Math for Life and Social Sciences.

York University, 2013-14

>news.

>essential data.

Tutorials:

Class Reps:

There is also a Math Lab in S525 Ross, open from 10:30a-3:30p, Monday through Friday. It's a good place to work and have people on hand to talk to and get help from.

More help is available from PASS, Peer-Assisted Study Sessions, given through Bethune. These are free, and happen on Tuesday from 5:30-6:30pm, and Friday 4-5pm. Bethune also has peer tutoring sessions every day of the week for 1505. All of the services are given by previous students who have previously scored at least an A in the class, so the advice should be helpful!

>homework.

Graded homework for the class will be given via the WebWork system, starting during the second week of classes. WebWork problem will account for 10% of your final grade. The problem sets will open on Wednesday and be due each Tuesday at 11:59pm, unless otherwise noted.

WebWork

To log in, use your York 'preferred email address' as your username and your student id number as your password. When you log in, you can change your password, but your username will stay the same.

If you have problems with logging in or other issues with webwork, you should start by asking either of our two WebWork TA's: Haohan or Farid.

For additional problems to work on, there are many problems in the book. Odd-numbered exercises have solutions in the back that you can check against. Here is a list of practice problems for the sections we'll be covering this year.

>philosophy.

Calculus is the mathematical study of change. The world is constantly changing around us; calculus is useful for helping us understanding and predicting the way that things change, and has numerous applications in all branches of science, from astrophysics to zoology. It also has applications that aren't obviously problems about 'change,' such as in optimization. Our goal is to learn the basics of calculus, understand the underlying concepts and to learn to use some of the techniques of calculus.

I generally approach life as a big sequence of games with rules that I might or might not understand. But we play the games anyway, and do our best. And when we start playing a new game, we tend to do badly or ok, but as we play more and more, we develop strategies, optimize our approaches, and figure out systematic ways of approaching the game. And then spreadsheets get involved, which essentially means that we're tracking data and using some kind of math to help improve our strategies.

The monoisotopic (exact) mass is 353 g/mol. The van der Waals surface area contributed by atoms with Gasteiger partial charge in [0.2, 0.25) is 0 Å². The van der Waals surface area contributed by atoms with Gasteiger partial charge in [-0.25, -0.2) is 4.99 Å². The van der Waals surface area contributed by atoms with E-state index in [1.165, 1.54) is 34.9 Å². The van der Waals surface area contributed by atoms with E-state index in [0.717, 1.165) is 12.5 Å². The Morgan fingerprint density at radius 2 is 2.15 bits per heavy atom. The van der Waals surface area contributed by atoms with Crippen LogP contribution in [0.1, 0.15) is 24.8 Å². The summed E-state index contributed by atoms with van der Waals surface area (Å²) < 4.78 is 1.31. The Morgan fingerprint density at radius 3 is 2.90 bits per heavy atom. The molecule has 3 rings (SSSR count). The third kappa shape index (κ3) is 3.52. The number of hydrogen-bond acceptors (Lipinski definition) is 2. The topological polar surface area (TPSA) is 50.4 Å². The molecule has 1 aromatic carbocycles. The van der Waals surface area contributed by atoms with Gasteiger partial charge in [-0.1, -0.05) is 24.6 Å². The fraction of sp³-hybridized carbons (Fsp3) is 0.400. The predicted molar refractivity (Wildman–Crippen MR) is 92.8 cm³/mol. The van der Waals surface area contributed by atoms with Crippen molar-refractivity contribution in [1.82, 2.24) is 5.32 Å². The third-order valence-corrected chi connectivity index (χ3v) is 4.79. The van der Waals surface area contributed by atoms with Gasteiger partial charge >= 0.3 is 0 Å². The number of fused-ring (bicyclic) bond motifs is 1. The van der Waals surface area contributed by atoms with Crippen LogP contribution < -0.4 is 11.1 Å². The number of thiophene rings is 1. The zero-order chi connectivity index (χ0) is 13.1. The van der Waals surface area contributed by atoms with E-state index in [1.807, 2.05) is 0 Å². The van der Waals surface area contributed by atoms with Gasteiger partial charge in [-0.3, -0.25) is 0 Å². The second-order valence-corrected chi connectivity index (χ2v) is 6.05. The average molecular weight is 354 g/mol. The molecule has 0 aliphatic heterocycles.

One example from my own life is bicycling. I used to race bikes a bit, and still love going on long bike rides. When I got started, I would go on long rides with friends, go fast down and up hills, wander the backroads of Oregon for days or weeks at a time, sleeping on the side of roads beneath the innumerable stars. And eventually I joined the UC Davis bike team and started training pretty seriously. At this point, I started getting a bit obsessive about things like my average velocity under different conditions like going up or down hills, heart rate, pedalling cadence, and so on. I ended up with lots of equipment to measure these sorts of things, and a spreadsheet keeping track of all kinds of different variables. And this is the broad story of applied science: you get kind of obsessive about something, start collecting data, and then use some combination of math and reasoning to figure out new things from all of this data.

This class is about the math.

Calculus broadly falls into three big ideas:

  1. Limits. What happens when a tortoise bicycles halfway to the finish line, then halves the distance again, and again, and again, and so on to infinity? Does he actually get there, or does he get stuck in this never-ending sequence of "halfway-there"s? This is called Zeno's paradox, and it was a problem for the Greeks because they didn't like the concept of infinity. Zeno made it clear that infinities are all around us, if we look closely, and that if there is to be math in the world, the math will have to be able to deal with these sorts of problems. Limits are how we deal with Zeno's paradox, and a host of other spinning infinities.

  2. Derivatives. Derivatives are for exactly measuring rates of change. For example, if I'm bicycling at twenty-three kilometers an hour, that's the rate at which my position is changing with respect to time. But what if my velocity is changing with time, perhaps because of the hills and headwinds I encounter along the way? How do I measure the rate at which my position along the road is changing?